You will return for routine check ups monthly until 28 weeks. Then, you will be seen more frequently of every 2 weeks until 36 weeks. In the final weeks, you are seen once a week (or sometimes more frequently) until you have your baby.

Here are some things you can do to support your body in developing and growing your baby until you meet with your care provider.

Take a prenatal vitamin for the folic acid. Extra folic acid (found in leafy green vegetables, eggs, whole grains, lentils, nuts, milk, and liver) is needed in pregnancy to prevent anemia, miscarriage, premature birth and birth defects. I recommend a food-based vitamin so it is better digested in the body.

Rainbow Light is a great brand. If not this one, I recommend choosing a brand that requires consuming multiple pills a day versus one a day. The pills are usually smaller in size and better digested. When one large pill is consumed this can make your digestive system work harder causing stomach upset, nausea and constipation. Plus, your body doesn’t need all those nutrients at once, so you may end up flushing out much of the benefits of the extra vitamins. Rainbow Light makes a prenatal petite mini-tablet that you take three times a day. If you are someone who doesn’t like taking pills, then at least take one in the morning and two at night.

Avoid toxins such as alcohol, cigarette smoke, foods that are high in mercury and nitrites/deli meat. Also beware of environmental toxins i.e. pesticides and chemical fumes, toxic cleaning products, prescription and over-the-counter medications. This is especially true from weeks three to seven as it is the most vulnerable phase of development for the baby.

Combat nausea during weeks 6-13.

– Eat small meals every two hours to prevent low blood sugar

– Eat something protein-rich as that will sustain blood sugar levels longer

– Eat before rising in the morning

– Rest (take extra naps)

– Don’t take prenatal vitamins on an empty stomach and/or stop taking prenatal vitamins during this time

– Moderate exercise will help mobilize toxins and high levels of hormones coursing through your body

– Avoid spicy or greasy foods

– Drink ginger or peppermint tea

– B6 is helpful in maintaining blood sugar levels. As much as 50 mg can be taken every 4 hours along with 400 mg of magnesium. In more extreme cases of nausea and vomiting, intramuscular injections of B6 can be very helpful. (Frye)

Don’t Google symptoms as it always leads to worst-case scenario. Instead, contact your care provider, if possible. Otherwise pick up a current, non-fear based book about pregnancy, birth and early motherhood. Nurture by LA-based doula, Erica Chidi Cohen is informative, comprehensive and non-judgmental (of birth plans or desired birth settings).

Try to live life ‘normally’, unless specifically indicated not to by your care provider. While avoiding toxins as mentioned above, keep up with your routine of exercise, sexual intercourse, travel, work, etc. If something doesn’t feel right then modify the activity and contact your care provider.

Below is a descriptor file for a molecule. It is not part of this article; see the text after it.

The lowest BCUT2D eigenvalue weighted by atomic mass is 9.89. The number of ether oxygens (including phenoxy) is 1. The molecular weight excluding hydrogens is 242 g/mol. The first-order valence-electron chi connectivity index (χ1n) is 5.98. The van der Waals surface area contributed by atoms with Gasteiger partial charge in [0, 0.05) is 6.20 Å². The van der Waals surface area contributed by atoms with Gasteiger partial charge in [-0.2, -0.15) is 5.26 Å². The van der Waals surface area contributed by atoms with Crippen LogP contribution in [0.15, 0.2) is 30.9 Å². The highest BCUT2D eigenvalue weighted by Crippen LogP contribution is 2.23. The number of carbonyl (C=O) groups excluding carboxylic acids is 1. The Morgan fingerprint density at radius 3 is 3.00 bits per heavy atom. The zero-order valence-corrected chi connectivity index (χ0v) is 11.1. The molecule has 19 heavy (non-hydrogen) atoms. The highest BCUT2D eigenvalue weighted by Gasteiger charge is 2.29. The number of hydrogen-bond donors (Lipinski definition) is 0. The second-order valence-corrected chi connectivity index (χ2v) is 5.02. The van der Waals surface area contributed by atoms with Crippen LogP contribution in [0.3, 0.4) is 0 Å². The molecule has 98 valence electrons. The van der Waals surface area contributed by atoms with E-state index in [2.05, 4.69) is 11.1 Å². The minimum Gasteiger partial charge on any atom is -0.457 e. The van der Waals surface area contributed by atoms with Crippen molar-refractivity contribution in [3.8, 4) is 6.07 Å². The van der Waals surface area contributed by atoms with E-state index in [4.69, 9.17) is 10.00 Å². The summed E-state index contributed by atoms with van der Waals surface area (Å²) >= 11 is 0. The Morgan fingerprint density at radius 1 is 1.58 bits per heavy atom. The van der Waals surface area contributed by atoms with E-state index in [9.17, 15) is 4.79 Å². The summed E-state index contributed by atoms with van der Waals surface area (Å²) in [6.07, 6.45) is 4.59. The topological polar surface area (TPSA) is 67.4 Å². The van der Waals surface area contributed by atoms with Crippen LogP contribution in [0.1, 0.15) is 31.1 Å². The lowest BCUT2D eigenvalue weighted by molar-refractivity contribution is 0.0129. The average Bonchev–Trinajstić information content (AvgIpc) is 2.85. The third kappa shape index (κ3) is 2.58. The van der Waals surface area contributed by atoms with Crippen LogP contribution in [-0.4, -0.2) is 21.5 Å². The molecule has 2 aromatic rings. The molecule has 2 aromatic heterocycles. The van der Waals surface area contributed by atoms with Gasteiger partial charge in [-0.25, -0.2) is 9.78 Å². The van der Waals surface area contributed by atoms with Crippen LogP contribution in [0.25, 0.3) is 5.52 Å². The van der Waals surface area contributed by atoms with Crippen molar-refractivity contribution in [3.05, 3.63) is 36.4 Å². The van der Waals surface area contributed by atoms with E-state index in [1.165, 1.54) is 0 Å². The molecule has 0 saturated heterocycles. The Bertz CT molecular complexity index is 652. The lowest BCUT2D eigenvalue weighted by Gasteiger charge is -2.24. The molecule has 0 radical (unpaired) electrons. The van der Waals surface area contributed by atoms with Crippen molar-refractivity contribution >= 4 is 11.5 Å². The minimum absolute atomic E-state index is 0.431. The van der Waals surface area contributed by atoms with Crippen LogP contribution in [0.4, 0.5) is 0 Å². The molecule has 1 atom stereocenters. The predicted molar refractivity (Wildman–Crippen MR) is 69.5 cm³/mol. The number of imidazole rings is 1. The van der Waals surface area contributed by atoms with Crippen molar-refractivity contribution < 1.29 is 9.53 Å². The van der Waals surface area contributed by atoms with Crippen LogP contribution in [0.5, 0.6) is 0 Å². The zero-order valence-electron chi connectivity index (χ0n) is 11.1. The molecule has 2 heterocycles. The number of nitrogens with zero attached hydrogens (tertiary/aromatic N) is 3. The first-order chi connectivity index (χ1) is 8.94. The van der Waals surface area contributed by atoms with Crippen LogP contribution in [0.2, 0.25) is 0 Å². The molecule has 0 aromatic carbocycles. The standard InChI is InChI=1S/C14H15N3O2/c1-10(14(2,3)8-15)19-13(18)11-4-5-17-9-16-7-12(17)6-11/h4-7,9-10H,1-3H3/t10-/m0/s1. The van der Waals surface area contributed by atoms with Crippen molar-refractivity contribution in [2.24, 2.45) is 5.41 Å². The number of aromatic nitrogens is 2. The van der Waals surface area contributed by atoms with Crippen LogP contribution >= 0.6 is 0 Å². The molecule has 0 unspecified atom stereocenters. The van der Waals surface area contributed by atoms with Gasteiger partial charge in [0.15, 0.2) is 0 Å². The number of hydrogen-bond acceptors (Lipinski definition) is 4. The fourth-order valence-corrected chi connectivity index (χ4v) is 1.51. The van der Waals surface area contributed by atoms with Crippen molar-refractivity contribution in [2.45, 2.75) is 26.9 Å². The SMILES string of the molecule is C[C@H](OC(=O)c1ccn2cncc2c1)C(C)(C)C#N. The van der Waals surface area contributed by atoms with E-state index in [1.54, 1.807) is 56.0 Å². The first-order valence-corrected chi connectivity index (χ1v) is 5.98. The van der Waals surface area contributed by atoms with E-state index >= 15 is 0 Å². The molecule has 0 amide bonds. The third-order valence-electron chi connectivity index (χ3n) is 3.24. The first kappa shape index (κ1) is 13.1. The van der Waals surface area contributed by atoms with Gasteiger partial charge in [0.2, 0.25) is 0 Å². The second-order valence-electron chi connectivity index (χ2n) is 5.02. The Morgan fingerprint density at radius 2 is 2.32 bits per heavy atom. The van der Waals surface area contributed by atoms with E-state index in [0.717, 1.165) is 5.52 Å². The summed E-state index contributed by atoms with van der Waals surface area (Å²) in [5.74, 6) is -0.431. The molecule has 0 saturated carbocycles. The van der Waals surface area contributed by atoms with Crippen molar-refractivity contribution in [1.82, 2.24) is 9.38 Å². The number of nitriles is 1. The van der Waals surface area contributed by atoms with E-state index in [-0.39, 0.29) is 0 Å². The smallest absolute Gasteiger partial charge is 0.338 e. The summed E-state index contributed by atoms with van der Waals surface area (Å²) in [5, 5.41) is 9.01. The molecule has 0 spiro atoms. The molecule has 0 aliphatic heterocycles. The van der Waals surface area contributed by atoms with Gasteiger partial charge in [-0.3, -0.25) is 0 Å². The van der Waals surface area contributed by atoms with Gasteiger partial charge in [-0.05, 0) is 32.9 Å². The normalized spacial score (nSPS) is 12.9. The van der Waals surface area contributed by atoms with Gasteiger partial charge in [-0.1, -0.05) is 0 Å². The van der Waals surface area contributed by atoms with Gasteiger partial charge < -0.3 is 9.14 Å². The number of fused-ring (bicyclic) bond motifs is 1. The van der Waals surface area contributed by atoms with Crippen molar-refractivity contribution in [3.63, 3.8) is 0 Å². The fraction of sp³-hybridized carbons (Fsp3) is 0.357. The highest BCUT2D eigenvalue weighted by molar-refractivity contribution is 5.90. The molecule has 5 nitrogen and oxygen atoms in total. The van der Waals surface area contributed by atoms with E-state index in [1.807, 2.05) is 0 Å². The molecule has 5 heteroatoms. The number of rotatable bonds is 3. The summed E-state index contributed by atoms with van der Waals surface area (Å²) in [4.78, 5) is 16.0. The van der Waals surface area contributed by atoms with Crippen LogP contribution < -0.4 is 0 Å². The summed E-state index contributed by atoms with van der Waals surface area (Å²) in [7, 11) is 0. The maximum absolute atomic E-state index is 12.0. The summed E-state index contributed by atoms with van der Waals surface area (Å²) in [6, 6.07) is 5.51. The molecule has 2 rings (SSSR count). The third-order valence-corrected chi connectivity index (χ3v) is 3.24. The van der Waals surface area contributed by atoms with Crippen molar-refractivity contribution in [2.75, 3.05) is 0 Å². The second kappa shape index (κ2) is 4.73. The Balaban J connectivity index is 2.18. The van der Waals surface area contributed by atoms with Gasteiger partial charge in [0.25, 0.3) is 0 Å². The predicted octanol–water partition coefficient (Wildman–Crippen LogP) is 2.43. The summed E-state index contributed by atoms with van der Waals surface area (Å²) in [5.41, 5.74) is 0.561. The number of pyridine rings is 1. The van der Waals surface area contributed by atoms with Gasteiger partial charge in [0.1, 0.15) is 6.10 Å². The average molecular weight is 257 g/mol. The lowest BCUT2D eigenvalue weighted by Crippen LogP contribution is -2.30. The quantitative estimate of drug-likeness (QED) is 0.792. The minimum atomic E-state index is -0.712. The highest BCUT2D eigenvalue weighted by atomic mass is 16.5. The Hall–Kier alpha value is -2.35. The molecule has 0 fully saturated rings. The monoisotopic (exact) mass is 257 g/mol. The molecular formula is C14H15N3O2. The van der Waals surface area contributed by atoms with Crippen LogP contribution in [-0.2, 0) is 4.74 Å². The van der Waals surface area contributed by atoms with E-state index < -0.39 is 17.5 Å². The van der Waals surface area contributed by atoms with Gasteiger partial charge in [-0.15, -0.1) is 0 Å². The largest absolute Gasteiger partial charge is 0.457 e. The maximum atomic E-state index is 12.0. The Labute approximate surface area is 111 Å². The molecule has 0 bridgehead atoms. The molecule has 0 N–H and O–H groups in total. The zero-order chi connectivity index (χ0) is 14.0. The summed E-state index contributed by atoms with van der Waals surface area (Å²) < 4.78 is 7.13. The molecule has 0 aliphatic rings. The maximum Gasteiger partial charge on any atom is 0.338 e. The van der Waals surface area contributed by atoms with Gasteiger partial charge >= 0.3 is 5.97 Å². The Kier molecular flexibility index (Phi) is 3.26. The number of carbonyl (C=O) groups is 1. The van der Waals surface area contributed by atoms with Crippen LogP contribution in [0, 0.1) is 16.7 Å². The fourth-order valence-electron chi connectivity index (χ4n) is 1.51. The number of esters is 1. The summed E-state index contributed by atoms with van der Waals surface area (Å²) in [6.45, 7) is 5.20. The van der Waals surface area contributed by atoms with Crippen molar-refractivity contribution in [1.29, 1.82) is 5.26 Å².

Keep a journal to help process all of the new physical sensations and emotions that can arise. There is a lot of change with pregnancy and what that means as a woman, partner, mother and person in the world. Thus, experiencing a range of feelings is normal. Please reach out to your care provider if you are concerned.

Enjoy and have fun getting to know your body and baby!

Resources

Frye, Anne. Holistic Midwifery: A Comprehensive Textbook For Midwives in Homebirth Practice. Labrys Press, 2010.

Romm, Aviva Jill. The Natural Pregnancy Book. Ten Speed Press, 2003.

The post I’m Pregnant…Now What? appeared first on Del Mar Birth Center.

  • Show original
  • .
  • Share
  • .
  • Favorite
  • .
  • Email
  • .
  • Add Tags 

By Laura Gimbert, Mother, Business Owner and Influencer

Motherhood and work are two big life roles, and each deserve a lot of attention and dedication. And although balancing both can be challenging, it can also be satisfying – helping you maintain your identity through postpartum (if working was a big part of your life pre-baby), and keeping your mind stimulated. So, what are some top tip and insights about balancing your business and baby?

I believe that everything starts during pregnancy. Planning and prepping for postpartum is a must. When the baby comes you want everything to be ready. This not only includes baby must-have items and having the home ready to welcome your little one, but also your work-world must be prepared. This means that during pregnancy, you should train whomever will be taking over your work, talk to all your clients and colleagues about your postpartum plans so they don’t bug you unless it is necessary, and get ahead of the game taking care of as many projects as possible so you have the least amount of work once the baby arrives. I personally had no maternity leave (business owner life!) but, I prepped perfectly and was able to work while enjoying my daughter since day 1.